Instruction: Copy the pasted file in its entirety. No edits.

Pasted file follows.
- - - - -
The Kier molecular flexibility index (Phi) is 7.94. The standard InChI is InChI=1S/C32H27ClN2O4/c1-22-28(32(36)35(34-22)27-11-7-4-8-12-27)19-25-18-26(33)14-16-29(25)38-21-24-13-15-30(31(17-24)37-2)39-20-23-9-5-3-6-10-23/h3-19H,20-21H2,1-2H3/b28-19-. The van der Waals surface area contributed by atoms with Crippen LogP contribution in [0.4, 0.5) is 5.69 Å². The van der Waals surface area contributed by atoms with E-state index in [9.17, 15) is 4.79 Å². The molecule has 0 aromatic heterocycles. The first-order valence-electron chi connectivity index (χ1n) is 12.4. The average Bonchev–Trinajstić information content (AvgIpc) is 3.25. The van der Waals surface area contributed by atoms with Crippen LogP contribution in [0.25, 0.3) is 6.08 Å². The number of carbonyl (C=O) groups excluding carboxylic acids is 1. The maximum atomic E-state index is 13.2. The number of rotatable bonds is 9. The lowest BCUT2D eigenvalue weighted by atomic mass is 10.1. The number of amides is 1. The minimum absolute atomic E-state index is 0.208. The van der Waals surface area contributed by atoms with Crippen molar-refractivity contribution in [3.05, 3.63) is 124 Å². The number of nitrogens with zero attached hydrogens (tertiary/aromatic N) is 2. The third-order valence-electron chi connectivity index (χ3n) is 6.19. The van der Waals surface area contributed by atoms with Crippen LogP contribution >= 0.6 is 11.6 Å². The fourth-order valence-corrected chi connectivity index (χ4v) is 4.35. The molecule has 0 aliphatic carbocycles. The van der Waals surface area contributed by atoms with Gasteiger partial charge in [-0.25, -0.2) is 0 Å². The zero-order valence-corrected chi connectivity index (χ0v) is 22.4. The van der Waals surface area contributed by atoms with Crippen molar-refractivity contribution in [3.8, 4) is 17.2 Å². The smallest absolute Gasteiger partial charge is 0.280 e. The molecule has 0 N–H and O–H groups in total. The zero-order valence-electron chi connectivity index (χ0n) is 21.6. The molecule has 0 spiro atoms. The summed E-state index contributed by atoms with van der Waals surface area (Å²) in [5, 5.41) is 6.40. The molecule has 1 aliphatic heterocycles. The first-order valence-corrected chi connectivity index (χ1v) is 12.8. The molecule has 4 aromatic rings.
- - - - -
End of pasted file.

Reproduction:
The Kier molecular flexibility index (Phi) is 7.94. The standard InChI is InChI=1S/C32H27ClN2O4/c1-22-28(32(36)35(34-22)27-11-7-4-8-12-27)19-25-18-26(33)14-16-29(25)38-21-24-13-15-30(31(17-24)37-2)39-20-23-9-5-3-6-10-23/h3-19H,20-21H2,1-2H3/b28-19-. The van der Waals surface area contributed by atoms with Crippen LogP contribution in [0.4, 0.5) is 5.69 Å². The van der Waals surface area contributed by atoms with E-state index in [9.17, 15) is 4.79 Å². The molecule has 0 aromatic heterocycles. The first-order valence-electron chi connectivity index (χ1n) is 12.4. The average Bonchev–Trinajstić information content (AvgIpc) is 3.25. The van der Waals surface area contributed by atoms with Crippen LogP contribution in [0.25, 0.3) is 6.08 Å². The number of carbonyl (C=O) groups excluding carboxylic acids is 1. The maximum atomic E-state index is 13.2. The number of rotatable bonds is 9. The lowest BCUT2D eigenvalue weighted by atomic mass is 10.1. The number of amides is 1. The minimum absolute atomic E-state index is 0.208. The van der Waals surface area contributed by atoms with Crippen molar-refractivity contribution in [3.05, 3.63) is 124 Å². The number of nitrogens with zero attached hydrogens (tertiary/aromatic N) is 2. The third-order valence-electron chi connectivity index (χ3n) is 6.19. The van der Waals surface area contributed by atoms with Crippen LogP contribution >= 0.6 is 11.6 Å². The fourth-order valence-corrected chi connectivity index (χ4v) is 4.35. The molecule has 0 aliphatic carbocycles. The van der Waals surface area contributed by atoms with Gasteiger partial charge in [-0.25, -0.2) is 0 Å². The zero-order valence-corrected chi connectivity index (χ0v) is 22.4. The van der Waals surface area contributed by atoms with Crippen molar-refractivity contribution in [3.8, 4) is 17.2 Å². The smallest absolute Gasteiger partial charge is 0.280 e. The molecule has 0 N–H and O–H groups in total. The zero-order valence-electron chi connectivity index (χ0n) is 21.6. The molecule has 0 spiro atoms. The summed E-state index contributed by atoms with van der Waals surface area (Å²) in [5, 5.41) is 6.40. The molecule has 1 aliphatic heterocycles. The first-order valence-corrected chi connectivity index (χ1v) is 12.8. The molecule has 4 aromatic rings.